Aaron Dilloway The Gag File

[Dais; 2017]

Styles: muffled, mangled, marbled
Others: Jason Lescalleet, Dylan Nyoukis, John Wiese

The Gag File came out in late April, and I still don’t really have the words. It’s full of voices saying nothing, whose speech has been lost or taken, and mine becomes one of them. On “Ghost” and in the final seconds of “Shot Nerves,” it’s a malfunctioning robot; on “Karaoke With Cal” and “It’s Not Alright,” a cartoon Dracula. Someone breathes, grunts, and yells amid the noisy chatter and deteriorating rhythms that make up “Inhuman Form Reflected.” “No Eye Sockets” is just overheard party music and conversation. These musings belong not to a horror or fantasy world, but to the more horrific and fantastic surfaces of our own. Formerly a member of Wolf Eyes and known for his own history of bizarre sound experiments (I once bought a record with a “locked groove” he made), Aaron Dilloway puts his eclecticism on display with these tracks, united in their grainy tactility and unnerving sense of gasping and struggling for speech.

“Ghost,” “Born in a Maze,” and “Switch” are overdriven, phased-out crescendos, the disorientation that Dilloway offers in place of a reprieve from the unspeaking cacophony of voices that makes up the rest of the record. While these experiments have affiliations with harsh noise and trip metal, they can also be outwardly unpleasant to listen to. At its best, The Gag File is, like the last minute of “It’s Not Alright” and most of “Karaoke With Cal,” based on a sort of rhythm that shows itself in hobbling, unsure repetitions, less like that aforementioned machine that isn’t working properly than a cyclone of tension. But the loud variety of substances that marble on its surface is a strength, not a weakness, documenting a striking sensibility and a particular tone in a broad set of ways.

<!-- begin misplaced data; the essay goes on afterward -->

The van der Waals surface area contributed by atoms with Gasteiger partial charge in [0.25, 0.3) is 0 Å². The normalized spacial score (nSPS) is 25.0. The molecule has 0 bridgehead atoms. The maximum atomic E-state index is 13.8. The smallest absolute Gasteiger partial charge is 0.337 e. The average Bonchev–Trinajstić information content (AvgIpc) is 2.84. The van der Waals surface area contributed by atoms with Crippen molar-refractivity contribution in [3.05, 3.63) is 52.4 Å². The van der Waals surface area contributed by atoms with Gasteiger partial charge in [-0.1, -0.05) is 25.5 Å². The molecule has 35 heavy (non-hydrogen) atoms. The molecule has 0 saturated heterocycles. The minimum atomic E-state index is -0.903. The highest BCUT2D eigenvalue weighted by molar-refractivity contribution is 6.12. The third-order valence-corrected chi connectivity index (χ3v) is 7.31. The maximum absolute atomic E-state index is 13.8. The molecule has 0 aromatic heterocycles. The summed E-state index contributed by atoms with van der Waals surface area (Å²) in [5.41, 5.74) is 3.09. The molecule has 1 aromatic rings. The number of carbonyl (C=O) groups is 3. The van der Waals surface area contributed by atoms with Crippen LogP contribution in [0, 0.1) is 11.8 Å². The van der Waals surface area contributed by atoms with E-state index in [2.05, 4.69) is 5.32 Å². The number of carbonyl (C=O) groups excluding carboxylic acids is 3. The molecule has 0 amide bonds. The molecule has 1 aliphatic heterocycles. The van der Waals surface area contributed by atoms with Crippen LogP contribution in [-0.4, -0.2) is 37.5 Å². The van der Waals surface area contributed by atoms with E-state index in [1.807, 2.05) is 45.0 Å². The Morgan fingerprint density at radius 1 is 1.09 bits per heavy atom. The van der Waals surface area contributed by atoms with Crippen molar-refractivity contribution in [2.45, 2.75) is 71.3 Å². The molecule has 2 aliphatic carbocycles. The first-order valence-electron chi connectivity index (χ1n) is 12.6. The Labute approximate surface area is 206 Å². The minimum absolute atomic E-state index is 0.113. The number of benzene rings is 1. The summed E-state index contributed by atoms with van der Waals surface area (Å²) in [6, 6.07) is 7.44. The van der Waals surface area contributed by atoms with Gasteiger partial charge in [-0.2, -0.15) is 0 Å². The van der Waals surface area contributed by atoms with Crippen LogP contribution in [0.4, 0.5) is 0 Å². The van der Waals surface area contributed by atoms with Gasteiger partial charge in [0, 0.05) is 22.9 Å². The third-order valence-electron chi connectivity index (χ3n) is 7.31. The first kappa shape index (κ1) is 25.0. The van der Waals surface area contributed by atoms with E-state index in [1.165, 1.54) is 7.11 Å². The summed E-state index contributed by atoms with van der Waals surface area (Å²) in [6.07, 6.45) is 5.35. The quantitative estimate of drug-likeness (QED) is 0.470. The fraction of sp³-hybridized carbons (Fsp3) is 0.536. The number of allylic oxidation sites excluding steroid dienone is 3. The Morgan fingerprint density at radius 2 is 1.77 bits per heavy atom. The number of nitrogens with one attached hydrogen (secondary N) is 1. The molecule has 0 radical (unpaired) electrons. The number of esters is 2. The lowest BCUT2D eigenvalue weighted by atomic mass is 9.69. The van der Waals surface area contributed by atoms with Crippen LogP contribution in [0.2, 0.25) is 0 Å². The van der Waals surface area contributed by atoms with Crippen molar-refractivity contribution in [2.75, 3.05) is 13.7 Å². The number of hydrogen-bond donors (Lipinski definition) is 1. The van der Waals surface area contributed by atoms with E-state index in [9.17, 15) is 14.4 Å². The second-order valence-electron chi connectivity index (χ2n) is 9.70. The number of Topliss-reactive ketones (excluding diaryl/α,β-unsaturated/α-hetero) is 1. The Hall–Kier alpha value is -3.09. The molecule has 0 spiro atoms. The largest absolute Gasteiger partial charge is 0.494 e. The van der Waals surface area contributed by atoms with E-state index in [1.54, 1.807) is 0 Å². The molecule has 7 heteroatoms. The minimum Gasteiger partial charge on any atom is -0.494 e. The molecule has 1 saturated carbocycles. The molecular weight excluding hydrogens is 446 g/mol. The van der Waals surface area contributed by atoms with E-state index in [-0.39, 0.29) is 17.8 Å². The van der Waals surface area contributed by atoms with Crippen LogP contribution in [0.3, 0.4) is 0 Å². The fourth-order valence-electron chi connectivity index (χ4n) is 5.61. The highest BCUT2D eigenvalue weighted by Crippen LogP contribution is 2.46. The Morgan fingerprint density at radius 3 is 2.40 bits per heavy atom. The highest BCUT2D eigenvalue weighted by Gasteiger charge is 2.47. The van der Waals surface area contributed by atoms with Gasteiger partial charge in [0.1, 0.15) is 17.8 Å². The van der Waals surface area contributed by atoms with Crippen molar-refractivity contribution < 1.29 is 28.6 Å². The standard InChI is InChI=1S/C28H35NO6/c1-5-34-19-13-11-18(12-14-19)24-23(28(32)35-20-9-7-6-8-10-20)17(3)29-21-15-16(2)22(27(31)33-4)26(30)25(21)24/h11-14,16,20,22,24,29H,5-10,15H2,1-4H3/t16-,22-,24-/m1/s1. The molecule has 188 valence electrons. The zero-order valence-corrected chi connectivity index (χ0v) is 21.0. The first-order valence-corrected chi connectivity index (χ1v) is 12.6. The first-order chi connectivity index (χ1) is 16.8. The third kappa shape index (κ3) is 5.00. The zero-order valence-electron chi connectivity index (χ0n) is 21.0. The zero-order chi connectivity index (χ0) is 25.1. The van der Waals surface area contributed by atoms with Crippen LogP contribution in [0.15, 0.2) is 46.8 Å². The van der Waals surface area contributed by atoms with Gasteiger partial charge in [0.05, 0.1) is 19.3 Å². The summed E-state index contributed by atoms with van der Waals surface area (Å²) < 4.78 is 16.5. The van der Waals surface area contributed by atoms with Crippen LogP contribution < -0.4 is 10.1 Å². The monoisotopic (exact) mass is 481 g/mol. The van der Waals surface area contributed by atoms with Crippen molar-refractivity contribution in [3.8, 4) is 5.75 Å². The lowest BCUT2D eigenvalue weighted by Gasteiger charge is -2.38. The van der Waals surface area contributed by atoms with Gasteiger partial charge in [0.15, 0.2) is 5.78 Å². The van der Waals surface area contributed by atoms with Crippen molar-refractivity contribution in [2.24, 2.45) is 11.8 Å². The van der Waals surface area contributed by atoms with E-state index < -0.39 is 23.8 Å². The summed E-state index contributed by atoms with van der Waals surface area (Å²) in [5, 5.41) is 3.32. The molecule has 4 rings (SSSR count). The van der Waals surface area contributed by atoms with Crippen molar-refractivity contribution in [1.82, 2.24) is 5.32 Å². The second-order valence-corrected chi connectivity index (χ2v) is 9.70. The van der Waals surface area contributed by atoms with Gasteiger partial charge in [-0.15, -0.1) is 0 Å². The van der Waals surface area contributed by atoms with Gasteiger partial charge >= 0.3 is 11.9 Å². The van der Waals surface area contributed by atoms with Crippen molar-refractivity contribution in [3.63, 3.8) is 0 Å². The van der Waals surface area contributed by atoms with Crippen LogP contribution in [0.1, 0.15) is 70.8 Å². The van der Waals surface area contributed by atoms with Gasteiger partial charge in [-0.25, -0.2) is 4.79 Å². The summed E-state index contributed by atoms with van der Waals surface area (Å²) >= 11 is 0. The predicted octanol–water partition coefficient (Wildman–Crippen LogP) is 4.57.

The title and cover art warned in their peculiar way that The Gag File — technically the highly prolific Dilloway’s first LP since 2012’s Modern Jester — would be arresting. “Gag” has a lot of definitions, some menacing and others innocuous, but all of them have to do with the suspension of the flow of air that facilitates breath. Where, in the words of Stefan Wharton, Dilloway’s previous solo record confounded mostly in being “pretty fucking violent,” this one, while perhaps equally flayed and sharpened on its surface, works in subtler ways, aiming in a garbling queasiness to set its listener off course and steal their words away from them. It may not all be pretty, but it’s really hard to describe, and in the right context, it can be outright upsetting. So I consider it a success.

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